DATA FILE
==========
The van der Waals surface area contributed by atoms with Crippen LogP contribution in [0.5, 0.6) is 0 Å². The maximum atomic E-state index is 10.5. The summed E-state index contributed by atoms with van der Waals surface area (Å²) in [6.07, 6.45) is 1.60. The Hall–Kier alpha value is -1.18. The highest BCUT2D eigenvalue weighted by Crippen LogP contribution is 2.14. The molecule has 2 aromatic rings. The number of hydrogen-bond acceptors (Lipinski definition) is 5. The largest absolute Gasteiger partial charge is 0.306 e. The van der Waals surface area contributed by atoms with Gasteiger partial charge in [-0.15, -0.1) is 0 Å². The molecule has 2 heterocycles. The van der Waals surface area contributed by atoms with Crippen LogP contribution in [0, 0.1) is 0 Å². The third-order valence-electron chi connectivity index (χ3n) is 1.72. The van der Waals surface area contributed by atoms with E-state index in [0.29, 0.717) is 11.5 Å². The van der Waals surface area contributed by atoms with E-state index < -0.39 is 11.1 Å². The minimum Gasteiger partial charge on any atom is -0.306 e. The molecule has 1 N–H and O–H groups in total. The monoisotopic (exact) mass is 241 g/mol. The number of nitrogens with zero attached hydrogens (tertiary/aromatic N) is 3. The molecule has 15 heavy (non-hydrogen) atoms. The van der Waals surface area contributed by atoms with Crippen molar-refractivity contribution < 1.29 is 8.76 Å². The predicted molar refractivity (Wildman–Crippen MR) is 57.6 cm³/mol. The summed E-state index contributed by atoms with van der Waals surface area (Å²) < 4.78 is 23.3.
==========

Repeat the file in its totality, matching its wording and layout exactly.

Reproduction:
The van der Waals surface area contributed by atoms with Crippen LogP contribution in [0.5, 0.6) is 0 Å². The maximum atomic E-state index is 10.5. The summed E-state index contributed by atoms with van der Waals surface area (Å²) in [6.07, 6.45) is 1.60. The Hall–Kier alpha value is -1.18. The highest BCUT2D eigenvalue weighted by Crippen LogP contribution is 2.14. The molecule has 2 aromatic rings. The number of hydrogen-bond acceptors (Lipinski definition) is 5. The largest absolute Gasteiger partial charge is 0.306 e. The van der Waals surface area contributed by atoms with Gasteiger partial charge in [-0.15, -0.1) is 0 Å². The molecule has 2 heterocycles. The van der Waals surface area contributed by atoms with Crippen LogP contribution in [0, 0.1) is 0 Å². The third-order valence-electron chi connectivity index (χ3n) is 1.72. The van der Waals surface area contributed by atoms with E-state index in [0.29, 0.717) is 11.5 Å². The van der Waals surface area contributed by atoms with E-state index < -0.39 is 11.1 Å². The minimum Gasteiger partial charge on any atom is -0.306 e. The molecule has 1 N–H and O–H groups in total. The monoisotopic (exact) mass is 241 g/mol. The number of nitrogens with zero attached hydrogens (tertiary/aromatic N) is 3. The molecule has 15 heavy (non-hydrogen) atoms. The van der Waals surface area contributed by atoms with Crippen molar-refractivity contribution < 1.29 is 8.76 Å². The predicted molar refractivity (Wildman–Crippen MR) is 57.6 cm³/mol. The summed E-state index contributed by atoms with van der Waals surface area (Å²) < 4.78 is 23.3.